Barack ObamaBarack Hussein ObamaAbrams targets Black churchgoers during campaign stops for McAuliffe in Virginia Virginia race looms as dark cloud over Biden's agenda The root of Joe Biden's troubles MORE supported the healthcare mandate that was
originally championed by Republicans — and the right calls him a
socialist. Mitt Romney enacted the healthcare mandate after working with
Ted Kennedy — but Republicans champion him for president. Hillary
Clinton supported the mandate — and the right treated her like the devil
incarnate. The Heritage Foundation pushed for the mandate — but the
right champions Heritage as capitalist heroes, not socialist villains.
If Ron Paul is a champion hypocrite for supporting earmarks and running
ads defending Romney on the Etch a Sketch matter, the Republican
Party wins the Olympic gold for hypocrisy with its two-faced position on
the healthcare mandate.
Don’t miss the excellent story in today's Washington Post titled "Provision at center of debate was a Republican idea.” Time to pin the tail on the elephant. The mandate was a Republican idea!
Republicans might soon learn: Watch out what you ask for, you might get it. If the mandate is thrown out by the court, Obama will simply run on the most popular provisions of the law that remain, with the least popular provision off the table while insurers deluge Republicans with pleas for bailouts.
Personally, I was never big on the mandate. It was always (dare I say it?) a form of corporate socialism designed as a bailout for insurers (which is why corporate socialist Republicans originated the mandate in the first place). It was not the liberals, it was the insurers, who wanted the mandate. It was not the Democrats, it was the Republicans, who invented it. It was not Obama, it was Romney, who first enacted it.
I can reluctantly swallow the mandate as a means of financing reforms, though I was for the public option, along with a large majority of Americans, not the mandate. But Republican hypocrisy runs rampant. If the mandate is advocated by socialists, as many Republicans and their largest super-PAC donor charge, aren't the Republicans who first pushed for the mandate socialists, and:
Isn't Ron Paul a socialist for supporting earmarks?
Wasn't Rick Santorum a socialist when he was the earmark champion of the Senate?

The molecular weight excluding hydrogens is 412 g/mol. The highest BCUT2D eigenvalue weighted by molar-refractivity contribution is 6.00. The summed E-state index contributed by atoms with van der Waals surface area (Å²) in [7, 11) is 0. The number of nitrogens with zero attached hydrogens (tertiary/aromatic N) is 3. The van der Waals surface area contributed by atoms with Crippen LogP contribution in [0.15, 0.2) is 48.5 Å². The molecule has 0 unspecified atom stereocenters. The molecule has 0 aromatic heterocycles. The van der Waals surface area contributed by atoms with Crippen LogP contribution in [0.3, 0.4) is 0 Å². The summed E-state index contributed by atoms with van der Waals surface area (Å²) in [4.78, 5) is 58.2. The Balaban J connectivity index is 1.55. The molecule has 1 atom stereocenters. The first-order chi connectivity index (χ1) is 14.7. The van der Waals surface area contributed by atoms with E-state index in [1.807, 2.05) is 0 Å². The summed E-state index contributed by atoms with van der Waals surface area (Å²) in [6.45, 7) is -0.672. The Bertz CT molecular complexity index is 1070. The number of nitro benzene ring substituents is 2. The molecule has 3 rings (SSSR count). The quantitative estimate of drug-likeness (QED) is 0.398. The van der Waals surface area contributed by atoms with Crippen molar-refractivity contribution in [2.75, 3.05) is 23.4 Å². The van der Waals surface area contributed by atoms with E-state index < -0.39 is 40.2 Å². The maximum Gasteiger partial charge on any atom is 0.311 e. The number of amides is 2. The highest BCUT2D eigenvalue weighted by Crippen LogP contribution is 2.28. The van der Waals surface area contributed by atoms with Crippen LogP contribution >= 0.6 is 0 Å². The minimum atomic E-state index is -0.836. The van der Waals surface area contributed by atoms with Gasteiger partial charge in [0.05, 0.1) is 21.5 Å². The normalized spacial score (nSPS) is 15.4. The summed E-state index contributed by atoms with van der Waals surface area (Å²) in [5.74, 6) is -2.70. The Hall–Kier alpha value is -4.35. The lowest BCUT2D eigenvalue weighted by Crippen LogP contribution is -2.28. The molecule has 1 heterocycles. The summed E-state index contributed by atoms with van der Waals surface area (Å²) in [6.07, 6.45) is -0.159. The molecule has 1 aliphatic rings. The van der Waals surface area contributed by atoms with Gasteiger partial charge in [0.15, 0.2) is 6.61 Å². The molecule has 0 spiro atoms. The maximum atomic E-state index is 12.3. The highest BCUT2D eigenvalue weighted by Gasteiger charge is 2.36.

Isn't Mitt Romney the mother of Republican socialists when he enacted the mandate in Massachusetts, when he bragged about how many federal dollars he grabbed for his state and the Olympics, and when his vulture-capitalist takeover companies grabbed every tax and spending benefit to make his deals more profitable?
Wasn't Rick Perry a leading socialist when he gobbled up Obama stimulus dollars faster than a rabbit in heat and then claimed credit for the jobs the Obama stimulus created in Texas?
Isn't Gingrich a socialist for championing Freddie Mac when he was on the Freddie payroll, and when he promoted the mandate while being lavishly rewarded by the industry?
The real socialist is not Obama, who is far more corporatist than socialist and whose healthcare bill fails to challenge the industry- dominated paradigm. It is the GOP style of corporate socialism, crony capitalism or pay-for-play insiderism that even Sarah Palin condemns.
The irony is, the big winner of the healthcare case will be Barack Obama, and the big loser will be the insurance industry and the GOP if the Supreme Court throws out the mandate.
If the court says no to the mandate, Republicans will be running against the highly popular provisions that remain while their insurance-industry allies pressure Republicans for a bailout.
As for me and many progressive Democrats, we will be back pushing the public option, which was supported by more than 60 percent of voters for some very good reasons. Not a bad place to be, supporting a healthcare proposal during an election year backed by a large majority of voters.